Heroin Vaccine Could Help Fight Opioid Epidemic
Research conducted by the US Military HIV Research Program (MHRP) at the Walter Reed Army Institute of Research (WRAIR) determined “that an experimental heroin vaccine” successfully “induced antibodies that prevented the drug from crossing the blood-brain barrier in mice and rats” (MHRP, 2017).
The vaccine was developed by the National Institute on Drug Abuse (NIDA) and does not interfere with other medications used to treat addiction like methadone, buprenorphine, and naltrexone (Blakinger, 2017). Aside from heroin, it also works against drugs like hydrocodone, oxycodone, hydromorphone, and codeine, but not on the more potent and often-abused fentanyl (Blakinger, 2017). An additional benefit is that the vaccine doesn’t interact negatively with naloxone, the overdose reversal drug.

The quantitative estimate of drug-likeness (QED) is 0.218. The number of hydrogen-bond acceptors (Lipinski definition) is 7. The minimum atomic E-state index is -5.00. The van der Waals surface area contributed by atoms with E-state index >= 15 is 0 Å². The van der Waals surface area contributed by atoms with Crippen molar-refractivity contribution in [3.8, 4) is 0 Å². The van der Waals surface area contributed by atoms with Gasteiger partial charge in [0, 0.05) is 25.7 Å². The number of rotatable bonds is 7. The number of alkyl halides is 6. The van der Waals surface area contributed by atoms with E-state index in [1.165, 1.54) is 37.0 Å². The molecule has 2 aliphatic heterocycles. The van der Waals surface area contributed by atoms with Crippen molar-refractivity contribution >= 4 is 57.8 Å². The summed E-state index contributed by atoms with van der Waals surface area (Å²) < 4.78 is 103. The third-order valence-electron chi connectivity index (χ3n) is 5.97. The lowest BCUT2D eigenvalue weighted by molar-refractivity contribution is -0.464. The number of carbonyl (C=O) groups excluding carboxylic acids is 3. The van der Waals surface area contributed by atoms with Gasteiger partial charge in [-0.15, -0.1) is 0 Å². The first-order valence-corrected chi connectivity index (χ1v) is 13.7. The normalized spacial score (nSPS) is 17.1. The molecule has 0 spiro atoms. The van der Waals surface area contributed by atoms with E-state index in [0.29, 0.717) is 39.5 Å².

“By eliciting antibodies that bind with heroin in the blood, the vaccine aims to block the euphoria and addictive effects,” stated Dr. Gary Matyas with MHRP (Blakinger, 2017). “We hope to give people a window so they can overcome their addicion,” he concluded.